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David Sirota
NationofChange / Op-Ed
Published: Friday 23 March 2012
In recent years, major studies suggest that, on the whole, charter schools are producing worse educational achievement results than traditional public schools.

Charter Schools Are Not the Silver Bullet

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Talk K-12 education for more than five minutes, and inevitably, the conversation turns to charter schools — those publicly funded, privately administered institutions that now educate more than 2 million American children. Parents wonder if they are better than the neighborhood public school. Politicians tout them as a silver-bullet solution to the education crisis. Education technology companies promote them for their profit potential. Opponents of organized labor like the Walton family embrace them for their ability to crush teachers unions.

But amid all the buzz, the single most important question is being ignored: Are charter schools living up to their original mission as experimental schools pioneering better education outcomes and reducing segregation? That was the vision of the late American Federation of Teachers President Albert Shanker when he proposed charters a quarter-century ago — and according to new data, it looks like those objectives are not being realized.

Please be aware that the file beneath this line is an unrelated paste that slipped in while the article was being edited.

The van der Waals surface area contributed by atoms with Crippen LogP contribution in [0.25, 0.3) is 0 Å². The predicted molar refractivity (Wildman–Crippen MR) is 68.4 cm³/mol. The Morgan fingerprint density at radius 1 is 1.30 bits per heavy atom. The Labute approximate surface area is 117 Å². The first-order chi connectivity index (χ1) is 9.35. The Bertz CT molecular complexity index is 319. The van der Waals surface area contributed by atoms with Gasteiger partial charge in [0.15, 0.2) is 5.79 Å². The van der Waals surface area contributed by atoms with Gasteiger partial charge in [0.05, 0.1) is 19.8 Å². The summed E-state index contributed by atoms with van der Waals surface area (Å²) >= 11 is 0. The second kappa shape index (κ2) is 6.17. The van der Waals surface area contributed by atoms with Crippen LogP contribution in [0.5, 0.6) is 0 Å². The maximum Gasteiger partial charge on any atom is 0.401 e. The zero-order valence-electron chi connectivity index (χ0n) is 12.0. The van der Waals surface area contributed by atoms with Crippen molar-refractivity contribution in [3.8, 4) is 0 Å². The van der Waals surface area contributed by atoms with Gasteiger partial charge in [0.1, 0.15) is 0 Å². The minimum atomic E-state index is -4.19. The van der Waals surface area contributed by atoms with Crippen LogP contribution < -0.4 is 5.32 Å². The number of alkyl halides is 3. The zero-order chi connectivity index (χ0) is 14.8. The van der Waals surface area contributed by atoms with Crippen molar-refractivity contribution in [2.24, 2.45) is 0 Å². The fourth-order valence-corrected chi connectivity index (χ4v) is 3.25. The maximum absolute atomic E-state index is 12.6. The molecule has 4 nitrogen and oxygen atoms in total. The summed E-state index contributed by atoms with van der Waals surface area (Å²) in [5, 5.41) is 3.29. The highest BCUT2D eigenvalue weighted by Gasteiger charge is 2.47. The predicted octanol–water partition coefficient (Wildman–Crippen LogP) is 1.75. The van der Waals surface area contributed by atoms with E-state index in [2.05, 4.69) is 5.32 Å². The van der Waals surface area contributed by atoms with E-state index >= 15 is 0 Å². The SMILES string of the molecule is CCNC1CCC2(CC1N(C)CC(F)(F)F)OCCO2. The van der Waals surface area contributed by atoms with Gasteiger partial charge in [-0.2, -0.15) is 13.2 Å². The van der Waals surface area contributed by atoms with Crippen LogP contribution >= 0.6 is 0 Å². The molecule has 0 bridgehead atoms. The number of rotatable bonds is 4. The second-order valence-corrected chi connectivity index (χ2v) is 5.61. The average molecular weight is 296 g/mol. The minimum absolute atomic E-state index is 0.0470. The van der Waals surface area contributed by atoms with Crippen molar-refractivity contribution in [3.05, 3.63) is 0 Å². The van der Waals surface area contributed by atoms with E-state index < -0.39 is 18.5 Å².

In recent years, major studies suggest that, on the whole, charter schools are producing worse educational achievement results than traditional public schools. For example, a landmark study from Stanford University's Center for Research on Education Outcomes discovered that while 17 percent of charter schools "provide superior education opportunities for their students," a whopping "37 percent deliver learning results that are significantly worse than their students would have realized had they remained in traditional public schools." Likewise, the National Center for Education Statistics found that charter school students performed significantly worse on academic assessments than their peers in traditional public schools.

These numbers might be a bit less alarming if charters were at least making sure to "not be school(s) where all the advantaged kids or all the white kids or any other group is segregated," as Shanker envisioned. According to a new report from the National Education Policy Center, however, charters "tend to be more racially segregated than traditional public schools" — and in lots of places, they seem to be openly hostile to children who are poor, who are from minority communities or who have special education needs.

A smattering of headlines from across the country tells that story."Nashville Charter Schools Blasted Over Racial Imbalance," blared a recent headline in The Tennessean. "Charter Schools Face Discrimination Complaints," read The Chronicle of Philanthropy. "Colorado Charter Schools Enroll Fewer With Needs," screamed The Denver Post. "Charter Schools Enrolling Low Number of Poor Students," reported The Miami Herald. The list goes on and on.